OK, my sinus/chest/cough thing is still there, but I went out riding cautiously to find my legs as strong as ever, tempted to ride even longer, but I felt no need to prove myself stupid as hell. I kept it to an hour, so with a good night’s sleep I hope to be back in form soon. The antibiotics and nose spray and anti-histamines area all starting to do their job.
February 26 — get over illness before riding hard again
I was almost well in Death Valley, but a week of very early mornings (5am) and two hard night rides did me in— the sinus/chest infection came back with a vengeance leaving me feeling to weak to walk up a mild slope for 1/4 mile. I’ll have to rest up and bide my time. Still, the weight loss trend is intact and on schedule, so all is not lost.
February 17 — erratic
Well, two fun weekend days on 10/11 Feb took their toll, with the return of a cough from a not-quite-recovered cold. Erratic performance this week, and not enough sleep is not helping, nor is the weather, which turned cold on the 15th with rain, and is now a nasty drizzle all day long on the 17th— no ride today, just too uncomfortable at 50° in heavy rain.
February 10 — strong day, food and water, calories
Felt really strong two days ago, but then 2 days of sluggishness. I guess this cold virus still wants its way with me— except that today I rode for 2:40 as strongly as any day so far— so time on the bike is paying off!
Food and water— Learned a lesson today; did not take food or water. At the 70 minute mark I was thirsty and hungry. Stopped and bought a candy bar and a liter of water— wow that’s better! Always carry a few small bills in the underseat pouch, and better yet, take a bottle of Accelerade for rides over 90 minutes. Probably I’m still not in good enough shape to avoid burning a lot of carbohydrates (glycogen) instead of body fat, so the muscle stores deplete quickly.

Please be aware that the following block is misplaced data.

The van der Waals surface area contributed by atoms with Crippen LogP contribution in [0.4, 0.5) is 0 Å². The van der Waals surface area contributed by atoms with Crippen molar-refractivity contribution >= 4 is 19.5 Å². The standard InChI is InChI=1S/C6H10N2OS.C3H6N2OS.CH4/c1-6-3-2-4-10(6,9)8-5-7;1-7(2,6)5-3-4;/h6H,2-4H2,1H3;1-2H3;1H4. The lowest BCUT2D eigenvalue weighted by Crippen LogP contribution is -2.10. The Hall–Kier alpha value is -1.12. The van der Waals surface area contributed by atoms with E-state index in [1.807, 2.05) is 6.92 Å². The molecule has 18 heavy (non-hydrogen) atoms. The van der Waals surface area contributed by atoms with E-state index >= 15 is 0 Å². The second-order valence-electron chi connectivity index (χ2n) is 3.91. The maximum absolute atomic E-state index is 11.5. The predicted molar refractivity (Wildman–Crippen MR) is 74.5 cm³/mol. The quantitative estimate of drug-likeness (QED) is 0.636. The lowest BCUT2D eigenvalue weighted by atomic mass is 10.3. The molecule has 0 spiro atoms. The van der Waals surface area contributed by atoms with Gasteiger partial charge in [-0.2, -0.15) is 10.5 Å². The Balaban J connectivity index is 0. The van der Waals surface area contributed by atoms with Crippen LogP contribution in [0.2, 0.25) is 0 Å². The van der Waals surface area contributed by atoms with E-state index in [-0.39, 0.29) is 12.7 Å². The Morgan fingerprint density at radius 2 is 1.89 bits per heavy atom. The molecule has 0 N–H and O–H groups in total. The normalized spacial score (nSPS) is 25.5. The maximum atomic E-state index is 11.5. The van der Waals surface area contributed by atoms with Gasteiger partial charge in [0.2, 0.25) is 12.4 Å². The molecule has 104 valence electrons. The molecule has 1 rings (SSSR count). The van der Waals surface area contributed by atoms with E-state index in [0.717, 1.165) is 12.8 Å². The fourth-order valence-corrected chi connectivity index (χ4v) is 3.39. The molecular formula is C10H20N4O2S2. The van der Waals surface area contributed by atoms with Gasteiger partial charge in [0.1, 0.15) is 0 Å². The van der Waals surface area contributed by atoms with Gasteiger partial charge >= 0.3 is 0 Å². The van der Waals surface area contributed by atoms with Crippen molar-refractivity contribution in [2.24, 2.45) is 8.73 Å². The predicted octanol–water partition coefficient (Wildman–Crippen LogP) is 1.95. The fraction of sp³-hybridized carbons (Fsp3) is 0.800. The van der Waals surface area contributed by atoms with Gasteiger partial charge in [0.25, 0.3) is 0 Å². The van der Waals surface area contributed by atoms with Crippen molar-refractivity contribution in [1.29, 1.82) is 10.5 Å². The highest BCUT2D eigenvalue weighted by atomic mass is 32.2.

Weight loss— it’s disappointing to have burned 40,000 kilocalories since Dec 31 and to have lost only 5 pounds of body weight. A pound of body fat, accounting for water, is about 3500 calories.
February 7 — fair weather cycling in winter, food for weight loss
A true training gift: last 2 weeks have been stupendous, about 70° or more with only one rainy day.
The hardest part of dropping weight (fat) is not snacking. Easy to overeat.
Secret so far: frozen wild blueberries with black walnuts, lean meat, fruit, soy milk and green tea, and chocolate when I really have to indulge.
Still not doing any significant climbing (ascents), just no fun at current weight of 197 pounds. Will defer to the 192 pound range, hopefully by end of February.
February 6 — cold virus, Ergomo Pro fails
Still have a sporadic hacking cough from my recent cold/sinus thing. But power the two prior days is a near-normal levels, so regular training at reasonable efforts can be continued without fear of recovering from this illness.
Ergomo Pro power meter has now failed. I guess 4+ years of use is reasonable. Pulled it out and restored original Shimano DuraAce crankset. New bike will have SRM 7900 cranks anyway. But until it arrives, no more power readout.
Was able to hunt down a guy on aero bars today, so I guess I’m in decent condition.
January 31 - Feb 1
Runny nose, the virus has me in its clutches. Miserable night coughing.
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Some bug (virus) is at me, can feel it. Starting to drag me down.
27 days of training have taken their toll, power was really flagging today. Or maybe my kids have given me their cough.
Not bad, HDL cholesterol is at 93, which is exceptional. Bad news is total of 280. Will come down steadily as weight is lost.
Dec 31, 2010 — start of training
Mental commitment: ride every day starting today.